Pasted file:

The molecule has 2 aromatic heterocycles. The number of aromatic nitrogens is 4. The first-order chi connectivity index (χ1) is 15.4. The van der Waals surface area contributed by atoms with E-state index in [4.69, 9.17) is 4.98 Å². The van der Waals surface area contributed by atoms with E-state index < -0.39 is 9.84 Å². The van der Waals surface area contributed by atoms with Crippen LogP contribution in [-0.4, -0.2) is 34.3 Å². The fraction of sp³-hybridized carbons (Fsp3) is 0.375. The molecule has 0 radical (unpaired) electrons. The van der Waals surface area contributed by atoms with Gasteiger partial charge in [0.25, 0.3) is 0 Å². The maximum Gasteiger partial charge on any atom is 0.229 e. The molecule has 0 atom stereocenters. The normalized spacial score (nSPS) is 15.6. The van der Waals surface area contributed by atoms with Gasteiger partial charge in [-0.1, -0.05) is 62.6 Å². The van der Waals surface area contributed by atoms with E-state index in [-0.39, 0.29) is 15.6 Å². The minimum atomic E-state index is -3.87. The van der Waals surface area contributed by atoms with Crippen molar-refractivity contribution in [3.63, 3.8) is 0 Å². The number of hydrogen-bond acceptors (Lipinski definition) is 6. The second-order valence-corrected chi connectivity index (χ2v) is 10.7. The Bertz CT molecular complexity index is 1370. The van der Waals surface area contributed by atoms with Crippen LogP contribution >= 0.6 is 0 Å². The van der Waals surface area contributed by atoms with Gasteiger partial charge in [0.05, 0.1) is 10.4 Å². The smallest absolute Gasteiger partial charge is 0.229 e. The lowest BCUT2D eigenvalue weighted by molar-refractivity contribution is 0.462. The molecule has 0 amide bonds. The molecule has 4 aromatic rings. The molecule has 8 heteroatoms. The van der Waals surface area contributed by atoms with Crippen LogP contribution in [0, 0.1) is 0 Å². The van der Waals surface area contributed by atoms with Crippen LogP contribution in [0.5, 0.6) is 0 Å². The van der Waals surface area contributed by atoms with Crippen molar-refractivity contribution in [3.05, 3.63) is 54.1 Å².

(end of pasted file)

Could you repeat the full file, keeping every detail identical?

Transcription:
The molecule has 2 aromatic heterocycles. The number of aromatic nitrogens is 4. The first-order chi connectivity index (χ1) is 15.4. The van der Waals surface area contributed by atoms with E-state index in [4.69, 9.17) is 4.98 Å². The van der Waals surface area contributed by atoms with E-state index < -0.39 is 9.84 Å². The van der Waals surface area contributed by atoms with Crippen LogP contribution in [-0.4, -0.2) is 34.3 Å². The fraction of sp³-hybridized carbons (Fsp3) is 0.375. The molecule has 0 radical (unpaired) electrons. The van der Waals surface area contributed by atoms with Gasteiger partial charge in [0.25, 0.3) is 0 Å². The maximum Gasteiger partial charge on any atom is 0.229 e. The molecule has 0 atom stereocenters. The normalized spacial score (nSPS) is 15.6. The van der Waals surface area contributed by atoms with Gasteiger partial charge in [-0.1, -0.05) is 62.6 Å². The van der Waals surface area contributed by atoms with E-state index in [-0.39, 0.29) is 15.6 Å². The minimum atomic E-state index is -3.87. The van der Waals surface area contributed by atoms with Crippen molar-refractivity contribution in [3.63, 3.8) is 0 Å². The number of hydrogen-bond acceptors (Lipinski definition) is 6. The second-order valence-corrected chi connectivity index (χ2v) is 10.7. The Bertz CT molecular complexity index is 1370. The van der Waals surface area contributed by atoms with Crippen LogP contribution >= 0.6 is 0 Å². The van der Waals surface area contributed by atoms with Gasteiger partial charge in [0.05, 0.1) is 10.4 Å². The smallest absolute Gasteiger partial charge is 0.229 e. The lowest BCUT2D eigenvalue weighted by molar-refractivity contribution is 0.462. The molecule has 0 amide bonds. The molecule has 4 aromatic rings. The molecule has 8 heteroatoms. The van der Waals surface area contributed by atoms with Crippen LogP contribution in [0, 0.1) is 0 Å². The van der Waals surface area contributed by atoms with Crippen LogP contribution in [0.5, 0.6) is 0 Å². The van der Waals surface area contributed by atoms with Crippen molar-refractivity contribution in [3.05, 3.63) is 54.1 Å².